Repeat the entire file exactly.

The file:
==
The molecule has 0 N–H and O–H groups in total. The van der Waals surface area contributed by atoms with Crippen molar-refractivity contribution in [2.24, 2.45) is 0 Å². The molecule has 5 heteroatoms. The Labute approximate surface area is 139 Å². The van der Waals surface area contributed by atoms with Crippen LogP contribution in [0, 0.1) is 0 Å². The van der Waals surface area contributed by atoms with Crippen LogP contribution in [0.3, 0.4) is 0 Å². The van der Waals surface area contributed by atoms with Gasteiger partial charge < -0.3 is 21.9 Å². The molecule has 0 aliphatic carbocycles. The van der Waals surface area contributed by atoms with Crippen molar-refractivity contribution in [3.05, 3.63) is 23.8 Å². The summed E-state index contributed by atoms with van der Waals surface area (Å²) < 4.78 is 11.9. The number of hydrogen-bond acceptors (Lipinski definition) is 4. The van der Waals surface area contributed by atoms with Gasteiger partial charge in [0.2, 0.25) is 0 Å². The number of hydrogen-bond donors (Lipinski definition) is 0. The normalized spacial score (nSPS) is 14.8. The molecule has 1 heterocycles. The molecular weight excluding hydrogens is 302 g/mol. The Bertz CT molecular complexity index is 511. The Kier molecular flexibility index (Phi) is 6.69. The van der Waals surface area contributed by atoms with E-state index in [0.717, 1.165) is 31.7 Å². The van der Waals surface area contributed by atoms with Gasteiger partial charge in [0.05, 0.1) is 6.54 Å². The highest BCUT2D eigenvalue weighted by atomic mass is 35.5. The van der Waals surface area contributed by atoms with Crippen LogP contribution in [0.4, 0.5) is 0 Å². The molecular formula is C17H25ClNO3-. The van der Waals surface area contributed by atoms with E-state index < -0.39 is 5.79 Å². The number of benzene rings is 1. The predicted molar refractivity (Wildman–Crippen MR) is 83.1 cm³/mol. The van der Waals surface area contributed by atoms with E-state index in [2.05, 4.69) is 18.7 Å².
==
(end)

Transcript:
The molecule has 0 N–H and O–H groups in total. The van der Waals surface area contributed by atoms with Crippen molar-refractivity contribution in [2.24, 2.45) is 0 Å². The molecule has 5 heteroatoms. The Labute approximate surface area is 139 Å². The van der Waals surface area contributed by atoms with Crippen LogP contribution in [0, 0.1) is 0 Å². The van der Waals surface area contributed by atoms with Crippen LogP contribution in [0.3, 0.4) is 0 Å². The van der Waals surface area contributed by atoms with Gasteiger partial charge < -0.3 is 21.9 Å². The molecule has 0 aliphatic carbocycles. The van der Waals surface area contributed by atoms with Crippen molar-refractivity contribution in [3.05, 3.63) is 23.8 Å². The summed E-state index contributed by atoms with van der Waals surface area (Å²) < 4.78 is 11.9. The number of hydrogen-bond acceptors (Lipinski definition) is 4. The van der Waals surface area contributed by atoms with Gasteiger partial charge in [0.2, 0.25) is 0 Å². The number of hydrogen-bond donors (Lipinski definition) is 0. The normalized spacial score (nSPS) is 14.8. The molecule has 1 heterocycles. The molecular weight excluding hydrogens is 302 g/mol. The Bertz CT molecular complexity index is 511. The Kier molecular flexibility index (Phi) is 6.69. The van der Waals surface area contributed by atoms with E-state index in [0.717, 1.165) is 31.7 Å². The van der Waals surface area contributed by atoms with Gasteiger partial charge in [0.05, 0.1) is 6.54 Å². The highest BCUT2D eigenvalue weighted by atomic mass is 35.5. The van der Waals surface area contributed by atoms with Crippen LogP contribution in [0.4, 0.5) is 0 Å². The molecular formula is C17H25ClNO3-. The van der Waals surface area contributed by atoms with E-state index < -0.39 is 5.79 Å². The number of benzene rings is 1. The predicted molar refractivity (Wildman–Crippen MR) is 83.1 cm³/mol. The van der Waals surface area contributed by atoms with E-state index in [2.05, 4.69) is 18.7 Å².